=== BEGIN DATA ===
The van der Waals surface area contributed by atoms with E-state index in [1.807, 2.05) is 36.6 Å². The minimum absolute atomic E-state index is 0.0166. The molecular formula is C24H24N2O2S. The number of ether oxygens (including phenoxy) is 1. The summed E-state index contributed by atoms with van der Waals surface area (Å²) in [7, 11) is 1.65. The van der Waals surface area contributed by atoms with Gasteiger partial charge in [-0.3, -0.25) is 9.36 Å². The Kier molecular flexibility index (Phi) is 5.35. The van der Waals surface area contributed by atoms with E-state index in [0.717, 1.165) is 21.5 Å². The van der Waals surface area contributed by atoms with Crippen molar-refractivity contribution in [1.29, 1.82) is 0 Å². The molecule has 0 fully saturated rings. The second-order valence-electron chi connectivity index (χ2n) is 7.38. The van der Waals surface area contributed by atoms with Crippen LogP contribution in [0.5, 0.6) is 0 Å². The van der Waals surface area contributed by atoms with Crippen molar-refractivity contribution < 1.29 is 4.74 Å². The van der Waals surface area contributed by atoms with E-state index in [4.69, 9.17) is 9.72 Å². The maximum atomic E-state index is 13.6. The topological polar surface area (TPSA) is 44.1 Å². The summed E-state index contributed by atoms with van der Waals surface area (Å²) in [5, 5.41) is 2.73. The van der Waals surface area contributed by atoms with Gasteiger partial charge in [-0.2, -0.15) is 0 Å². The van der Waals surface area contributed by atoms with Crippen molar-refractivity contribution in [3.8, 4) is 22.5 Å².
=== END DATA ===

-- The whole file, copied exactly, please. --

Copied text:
The van der Waals surface area contributed by atoms with E-state index in [1.807, 2.05) is 36.6 Å². The minimum absolute atomic E-state index is 0.0166. The molecular formula is C24H24N2O2S. The number of ether oxygens (including phenoxy) is 1. The summed E-state index contributed by atoms with van der Waals surface area (Å²) in [7, 11) is 1.65. The van der Waals surface area contributed by atoms with Gasteiger partial charge in [-0.3, -0.25) is 9.36 Å². The Kier molecular flexibility index (Phi) is 5.35. The van der Waals surface area contributed by atoms with E-state index in [0.717, 1.165) is 21.5 Å². The van der Waals surface area contributed by atoms with Crippen molar-refractivity contribution in [1.29, 1.82) is 0 Å². The molecule has 0 fully saturated rings. The second-order valence-electron chi connectivity index (χ2n) is 7.38. The van der Waals surface area contributed by atoms with Crippen LogP contribution in [0.5, 0.6) is 0 Å². The van der Waals surface area contributed by atoms with Crippen molar-refractivity contribution < 1.29 is 4.74 Å². The van der Waals surface area contributed by atoms with E-state index in [4.69, 9.17) is 9.72 Å². The maximum atomic E-state index is 13.6. The topological polar surface area (TPSA) is 44.1 Å². The summed E-state index contributed by atoms with van der Waals surface area (Å²) in [5, 5.41) is 2.73. The van der Waals surface area contributed by atoms with Gasteiger partial charge in [-0.2, -0.15) is 0 Å². The van der Waals surface area contributed by atoms with Crippen molar-refractivity contribution in [3.8, 4) is 22.5 Å².